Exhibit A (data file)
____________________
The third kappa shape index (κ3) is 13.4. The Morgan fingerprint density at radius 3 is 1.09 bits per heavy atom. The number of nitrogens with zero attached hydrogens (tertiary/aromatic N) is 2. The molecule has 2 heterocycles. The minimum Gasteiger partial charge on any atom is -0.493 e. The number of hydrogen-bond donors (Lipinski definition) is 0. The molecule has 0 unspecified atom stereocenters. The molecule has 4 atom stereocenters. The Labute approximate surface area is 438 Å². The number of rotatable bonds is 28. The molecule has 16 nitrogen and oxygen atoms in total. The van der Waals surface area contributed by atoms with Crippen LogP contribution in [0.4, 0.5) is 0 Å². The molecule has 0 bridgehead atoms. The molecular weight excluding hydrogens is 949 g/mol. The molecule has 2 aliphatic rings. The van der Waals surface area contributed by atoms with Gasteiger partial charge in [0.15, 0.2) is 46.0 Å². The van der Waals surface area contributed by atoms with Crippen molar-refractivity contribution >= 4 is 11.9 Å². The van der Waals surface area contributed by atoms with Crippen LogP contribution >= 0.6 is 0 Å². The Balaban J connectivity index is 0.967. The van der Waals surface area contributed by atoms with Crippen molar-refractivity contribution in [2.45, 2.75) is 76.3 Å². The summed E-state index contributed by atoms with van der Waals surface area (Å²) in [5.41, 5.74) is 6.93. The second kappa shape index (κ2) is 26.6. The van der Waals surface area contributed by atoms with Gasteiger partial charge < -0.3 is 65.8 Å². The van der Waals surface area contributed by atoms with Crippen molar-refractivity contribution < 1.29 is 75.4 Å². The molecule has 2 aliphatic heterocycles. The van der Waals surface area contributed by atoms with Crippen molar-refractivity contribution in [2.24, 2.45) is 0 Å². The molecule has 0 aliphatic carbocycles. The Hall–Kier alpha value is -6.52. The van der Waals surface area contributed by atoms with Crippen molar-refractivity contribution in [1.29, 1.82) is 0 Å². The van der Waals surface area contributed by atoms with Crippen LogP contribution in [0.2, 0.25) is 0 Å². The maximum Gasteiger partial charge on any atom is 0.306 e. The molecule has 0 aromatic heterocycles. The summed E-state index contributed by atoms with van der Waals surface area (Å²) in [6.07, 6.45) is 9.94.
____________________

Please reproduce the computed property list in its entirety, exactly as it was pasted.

The third kappa shape index (κ3) is 13.4. The Morgan fingerprint density at radius 3 is 1.09 bits per heavy atom. The number of nitrogens with zero attached hydrogens (tertiary/aromatic N) is 2. The molecule has 2 heterocycles. The minimum Gasteiger partial charge on any atom is -0.493 e. The number of hydrogen-bond donors (Lipinski definition) is 0. The molecule has 0 unspecified atom stereocenters. The molecule has 4 atom stereocenters. The Labute approximate surface area is 438 Å². The number of rotatable bonds is 28. The molecule has 16 nitrogen and oxygen atoms in total. The van der Waals surface area contributed by atoms with Crippen LogP contribution in [0.4, 0.5) is 0 Å². The molecule has 0 bridgehead atoms. The molecular weight excluding hydrogens is 949 g/mol. The molecule has 2 aliphatic rings. The van der Waals surface area contributed by atoms with Gasteiger partial charge in [0.15, 0.2) is 46.0 Å². The van der Waals surface area contributed by atoms with Crippen molar-refractivity contribution >= 4 is 11.9 Å². The van der Waals surface area contributed by atoms with Crippen LogP contribution >= 0.6 is 0 Å². The Balaban J connectivity index is 0.967. The van der Waals surface area contributed by atoms with Crippen molar-refractivity contribution in [2.45, 2.75) is 76.3 Å². The summed E-state index contributed by atoms with van der Waals surface area (Å²) in [5.41, 5.74) is 6.93. The second kappa shape index (κ2) is 26.6. The van der Waals surface area contributed by atoms with Gasteiger partial charge < -0.3 is 65.8 Å². The van der Waals surface area contributed by atoms with Crippen molar-refractivity contribution < 1.29 is 75.4 Å². The molecule has 2 aliphatic heterocycles. The van der Waals surface area contributed by atoms with Crippen molar-refractivity contribution in [2.24, 2.45) is 0 Å². The molecule has 0 aliphatic carbocycles. The Hall–Kier alpha value is -6.52. The van der Waals surface area contributed by atoms with Crippen molar-refractivity contribution in [1.29, 1.82) is 0 Å². The van der Waals surface area contributed by atoms with Crippen LogP contribution in [0.2, 0.25) is 0 Å². The maximum Gasteiger partial charge on any atom is 0.306 e. The molecule has 0 aromatic heterocycles. The summed E-state index contributed by atoms with van der Waals surface area (Å²) in [6.07, 6.45) is 9.94.